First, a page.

Drummer [lastfm]Adrian Young[/lastfm] and [lastfm]No Doubt[/lastfm] struck the right chord in court this week winning a case vs Activision. The conflict, stemmed from the bands likeness being used as unlockable bonus content in the Activision game Band Hero, which the band obviously disapproved of.
How did the judge rule? Check out what happened after the jump!
By completing the game players are given the option to take control of any member of the group as an avatar with lead singer [lastfm]Gwen Stefani[/lastfm] being quoted as “disapproving of singing the [lastfm]Rolling Stones[/lastfm]’ “Honky Tonk Woman”.
This could all come to an end, however, as of this past Thursday when Los Angeles County Superior Court Judge Kenji Machida issued a tentative ruling rejecting Activision’s effort to invoke freedom-of-speech protections under the 1st Amendment.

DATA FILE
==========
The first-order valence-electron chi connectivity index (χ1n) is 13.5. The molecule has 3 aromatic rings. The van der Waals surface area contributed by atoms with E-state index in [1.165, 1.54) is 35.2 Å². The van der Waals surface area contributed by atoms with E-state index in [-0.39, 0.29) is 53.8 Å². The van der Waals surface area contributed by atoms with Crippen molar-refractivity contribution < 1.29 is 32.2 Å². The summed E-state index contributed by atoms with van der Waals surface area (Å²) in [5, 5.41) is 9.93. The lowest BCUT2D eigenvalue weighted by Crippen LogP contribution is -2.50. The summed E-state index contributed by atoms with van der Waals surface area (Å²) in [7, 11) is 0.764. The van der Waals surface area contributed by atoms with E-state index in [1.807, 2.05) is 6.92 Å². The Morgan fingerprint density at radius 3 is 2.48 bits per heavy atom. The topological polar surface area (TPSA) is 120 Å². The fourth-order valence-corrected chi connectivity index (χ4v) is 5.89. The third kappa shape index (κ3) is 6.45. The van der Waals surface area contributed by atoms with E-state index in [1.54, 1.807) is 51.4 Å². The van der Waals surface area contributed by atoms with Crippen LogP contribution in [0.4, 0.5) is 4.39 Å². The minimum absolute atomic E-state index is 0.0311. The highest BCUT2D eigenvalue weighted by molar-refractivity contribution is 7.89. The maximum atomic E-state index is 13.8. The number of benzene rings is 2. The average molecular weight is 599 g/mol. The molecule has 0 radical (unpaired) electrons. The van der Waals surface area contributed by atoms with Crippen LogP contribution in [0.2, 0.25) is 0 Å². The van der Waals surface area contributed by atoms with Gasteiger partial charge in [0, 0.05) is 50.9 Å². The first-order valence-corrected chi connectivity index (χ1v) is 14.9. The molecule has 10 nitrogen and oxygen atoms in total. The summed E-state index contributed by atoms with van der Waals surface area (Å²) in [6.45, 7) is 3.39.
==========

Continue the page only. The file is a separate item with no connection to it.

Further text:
Activision had been trying to use their 1st Amendment right to defend their choice of giving game players the ability to unlock the [lastfm]No Doubt[/lastfm] avatars to use as they please. With past Activision transgressions leaving rock icons like Kurt Cobain at the mercy of the karaoke monster it looks as if [lastfm]Adrian Young[/lastfm] and [lastfm]No Doubt[/lastfm] may be set to strike a blow for artists everywhere.
- In the meantime, check out this video of [lastfm]Gwen Stefani[/lastfm]’s avatar doing all the parts on Band Hero during the song…”Honky Tonk Woman,” to see what the band was complaining about.
- Do you think No Doubt’s grievances are right? Should people not be allowed to unlock their characters to play them as they please?